Essential Roasted Tomatillo-Chipotle Salsa

Salsa de Chile Chipotle y Tomate Verde

These are the most attractive salsa flavors I know: tangy (almost citrusy) from the tomatillos; smoky and hot from the chipotles, and sweetly aromatic from the roasted garlic. Add anything else but salt (and a pinch of sugar if the tartness of your tomatillos seems to be standing out too much) and you're gilding a naturally perfect lily. I just love this salsa. Unlike salsas that have lots of raw ingredients, this one can be kept for days in the refrigerator. The flavors come together nicely, though the frisky, just-cooked tomatillo flavor mellows out somewhat. As you approach the final step of this simple salsa, you can choose whether you like the rusty-colored, fully integrated flavors of the smoother version, or the olive-colored, flecked-with-red, rougher-looking version that'll offer surprise bursts of chipotle in every mouthful. When you have the time, try a third alternative in the mortar, crushing together the garlic and chiles first, then working in the tomatillos a couple at a time; the garlic and chiles will be noticeably richer and fuller, the texture of the tomatillos beautifully coarse. Makes about 1 1/4 cups

3 to 6 (1/4 to 1/2 ounce total) dried chiles chipotles colorados (chiles moritas) OR 2 to 4 (1/4 to 1/2 ounce total) dried chiles chipotles mecos OR 3 to 6 canned chiles chipotles en adobo
3 large garlic cloves, unpeeled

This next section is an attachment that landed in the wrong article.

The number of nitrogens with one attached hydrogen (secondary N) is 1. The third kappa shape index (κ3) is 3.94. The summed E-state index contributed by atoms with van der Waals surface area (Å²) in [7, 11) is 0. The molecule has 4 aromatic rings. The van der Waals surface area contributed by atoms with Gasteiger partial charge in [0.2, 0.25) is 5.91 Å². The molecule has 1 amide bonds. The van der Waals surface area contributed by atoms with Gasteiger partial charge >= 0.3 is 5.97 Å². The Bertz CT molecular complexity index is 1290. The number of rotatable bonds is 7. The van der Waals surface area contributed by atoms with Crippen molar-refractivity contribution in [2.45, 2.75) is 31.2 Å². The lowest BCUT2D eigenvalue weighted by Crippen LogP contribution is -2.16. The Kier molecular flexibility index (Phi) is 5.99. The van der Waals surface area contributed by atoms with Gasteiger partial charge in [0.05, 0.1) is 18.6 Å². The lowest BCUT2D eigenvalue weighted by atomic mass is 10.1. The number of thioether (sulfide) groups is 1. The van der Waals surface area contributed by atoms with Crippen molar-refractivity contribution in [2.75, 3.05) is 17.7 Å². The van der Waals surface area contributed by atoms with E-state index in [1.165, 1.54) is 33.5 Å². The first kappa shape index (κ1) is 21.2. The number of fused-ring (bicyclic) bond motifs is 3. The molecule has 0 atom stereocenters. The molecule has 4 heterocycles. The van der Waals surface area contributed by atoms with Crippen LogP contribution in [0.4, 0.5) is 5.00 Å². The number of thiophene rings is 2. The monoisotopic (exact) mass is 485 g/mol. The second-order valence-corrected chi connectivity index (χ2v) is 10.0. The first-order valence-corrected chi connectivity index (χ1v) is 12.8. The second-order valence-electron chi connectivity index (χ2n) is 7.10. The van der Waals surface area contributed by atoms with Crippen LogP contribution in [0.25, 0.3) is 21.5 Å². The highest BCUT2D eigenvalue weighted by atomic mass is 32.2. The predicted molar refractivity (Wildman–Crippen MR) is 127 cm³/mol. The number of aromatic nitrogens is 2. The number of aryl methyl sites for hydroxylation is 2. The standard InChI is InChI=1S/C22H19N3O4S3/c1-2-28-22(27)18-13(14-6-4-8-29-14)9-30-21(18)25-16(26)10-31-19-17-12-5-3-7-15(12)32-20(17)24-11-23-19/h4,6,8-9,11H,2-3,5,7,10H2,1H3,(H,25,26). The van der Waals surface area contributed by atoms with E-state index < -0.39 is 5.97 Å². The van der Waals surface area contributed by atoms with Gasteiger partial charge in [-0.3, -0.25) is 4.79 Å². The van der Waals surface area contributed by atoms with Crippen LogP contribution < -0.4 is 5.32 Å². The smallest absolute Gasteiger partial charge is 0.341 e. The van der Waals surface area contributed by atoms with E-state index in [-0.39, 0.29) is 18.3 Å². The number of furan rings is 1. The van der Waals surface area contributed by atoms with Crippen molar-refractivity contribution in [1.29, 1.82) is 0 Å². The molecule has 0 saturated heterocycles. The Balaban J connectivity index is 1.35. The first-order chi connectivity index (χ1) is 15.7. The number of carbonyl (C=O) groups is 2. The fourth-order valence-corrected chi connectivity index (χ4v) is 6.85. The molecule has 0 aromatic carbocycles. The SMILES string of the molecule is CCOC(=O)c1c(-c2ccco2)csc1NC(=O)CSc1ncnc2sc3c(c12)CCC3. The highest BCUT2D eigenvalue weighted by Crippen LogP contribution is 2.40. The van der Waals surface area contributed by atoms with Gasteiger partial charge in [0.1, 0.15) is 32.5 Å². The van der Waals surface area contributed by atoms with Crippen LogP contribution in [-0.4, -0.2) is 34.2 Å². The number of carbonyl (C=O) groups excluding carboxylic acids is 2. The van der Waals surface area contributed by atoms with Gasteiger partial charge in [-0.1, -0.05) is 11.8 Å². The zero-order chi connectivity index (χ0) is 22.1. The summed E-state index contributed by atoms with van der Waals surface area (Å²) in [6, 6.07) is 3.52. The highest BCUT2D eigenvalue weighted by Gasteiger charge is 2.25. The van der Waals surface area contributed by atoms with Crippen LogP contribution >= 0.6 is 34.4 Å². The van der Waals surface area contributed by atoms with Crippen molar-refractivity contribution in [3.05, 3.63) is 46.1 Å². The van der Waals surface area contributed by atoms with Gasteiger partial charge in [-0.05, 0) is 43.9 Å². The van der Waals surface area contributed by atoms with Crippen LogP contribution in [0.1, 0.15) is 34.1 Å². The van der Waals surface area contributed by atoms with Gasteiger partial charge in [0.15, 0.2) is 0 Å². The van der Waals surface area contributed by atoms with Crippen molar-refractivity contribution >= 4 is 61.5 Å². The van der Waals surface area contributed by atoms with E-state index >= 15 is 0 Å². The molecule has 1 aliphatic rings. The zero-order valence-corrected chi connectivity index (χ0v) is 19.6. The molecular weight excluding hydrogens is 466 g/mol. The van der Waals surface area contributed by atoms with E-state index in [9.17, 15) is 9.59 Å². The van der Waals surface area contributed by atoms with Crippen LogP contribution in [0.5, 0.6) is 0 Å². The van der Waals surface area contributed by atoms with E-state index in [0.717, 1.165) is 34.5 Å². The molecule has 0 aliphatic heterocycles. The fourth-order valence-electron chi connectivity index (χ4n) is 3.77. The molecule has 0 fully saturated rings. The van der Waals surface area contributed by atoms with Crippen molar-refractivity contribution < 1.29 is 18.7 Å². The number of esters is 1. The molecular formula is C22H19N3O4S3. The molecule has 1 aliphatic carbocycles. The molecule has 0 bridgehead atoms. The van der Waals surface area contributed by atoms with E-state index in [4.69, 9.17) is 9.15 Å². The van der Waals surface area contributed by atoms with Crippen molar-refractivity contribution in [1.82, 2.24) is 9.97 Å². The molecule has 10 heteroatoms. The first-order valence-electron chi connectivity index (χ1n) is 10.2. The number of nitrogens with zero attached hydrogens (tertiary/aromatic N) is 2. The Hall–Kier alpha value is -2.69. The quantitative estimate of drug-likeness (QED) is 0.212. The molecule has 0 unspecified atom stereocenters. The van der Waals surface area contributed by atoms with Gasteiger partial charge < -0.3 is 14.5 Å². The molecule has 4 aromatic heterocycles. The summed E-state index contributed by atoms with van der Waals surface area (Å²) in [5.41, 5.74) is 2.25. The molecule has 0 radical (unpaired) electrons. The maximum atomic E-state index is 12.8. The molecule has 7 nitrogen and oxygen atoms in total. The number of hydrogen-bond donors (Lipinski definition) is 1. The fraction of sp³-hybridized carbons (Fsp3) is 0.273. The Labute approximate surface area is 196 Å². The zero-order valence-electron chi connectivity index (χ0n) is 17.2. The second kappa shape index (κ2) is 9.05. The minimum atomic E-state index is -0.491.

8 ounces (5 to 6 medium) tomatillos, husked and rinsed
Salt, about 1/2 teaspoon
Sugar, about 1/4 teaspoon

Toasting and roasting the key ingredients. Set an ungreased griddle or heavy skillet over medium heat. If using dried chiles, break off their stems. Toast the chiles a few at a time: lay on the hot surface, press flat for a few seconds with a metal spatula (they'll crackle faintly and release their smoky aroma), then flip and press down to toast the other side. Transfer the toasted chiles to a bowl, cover with hot water and let rehydrate for 30 minutes, stirring regularly to insure even soaking. Pour off all the water and discard.

If using canned chiles, simply remove them from the adobo they're packed in.

On a heavy, ungreased skillet or griddle over medium heat (you'll already have it on if you're using dried chiles), roast the unpeeled garlic, turning occasionally, until blackened in spots and soft, about 15 minutes. Cool, slip off the papery skins, then roughly chop.

Lay the tomatillos on a baking sheet and place about 4 inches below a very hot broiler. When the tomatillos blister, blacken and soften on one side, about 5 minutes, turn them over and roast the other side. Cool completely on the baking sheet.

The salsa. Method 1 (the smoother alternative): Scrape the tomatillos (and any juices that have accumulated around them) into a food processor or blender and add the rehydrated or canned chiles and garlic. Pulse the machine until everything is thick and relatively smooth (detectable little bits will add textural interest). Method 2 (the chunkier alternative): Scrape the tomatillos (and any juices that have accumulated around them) into a food processor or blender and add the garlic. Pulse until everything is coarsely pureed. Chop the rehydrated or canned chiles into tiny bits, then stir them into the tomatillo mixture.

Transfer your salsa to a serving bowl and stir in enough water, usually 3 to 4 tablespoons, to give the salsa an easily spoonable consistency. Taste and season with salt, plus a little sugar, if you want to soften the tangy edge.

Advance preparation--The finished salsa will keep about 1 week in the refrigerator, though the tomatillos have the brightest flavor for the first 24 hours.

Other chiles you can use: Dried árbol (use 3 to 6) or cascabel (use 2 to 3) can replace the chipotles. Dried chile pasilla Oaxaqueño taste delicious here (use 1 to 3) if you can lay your hands on them.

Source of recipe: Rick Bayless, Mexican Kitchen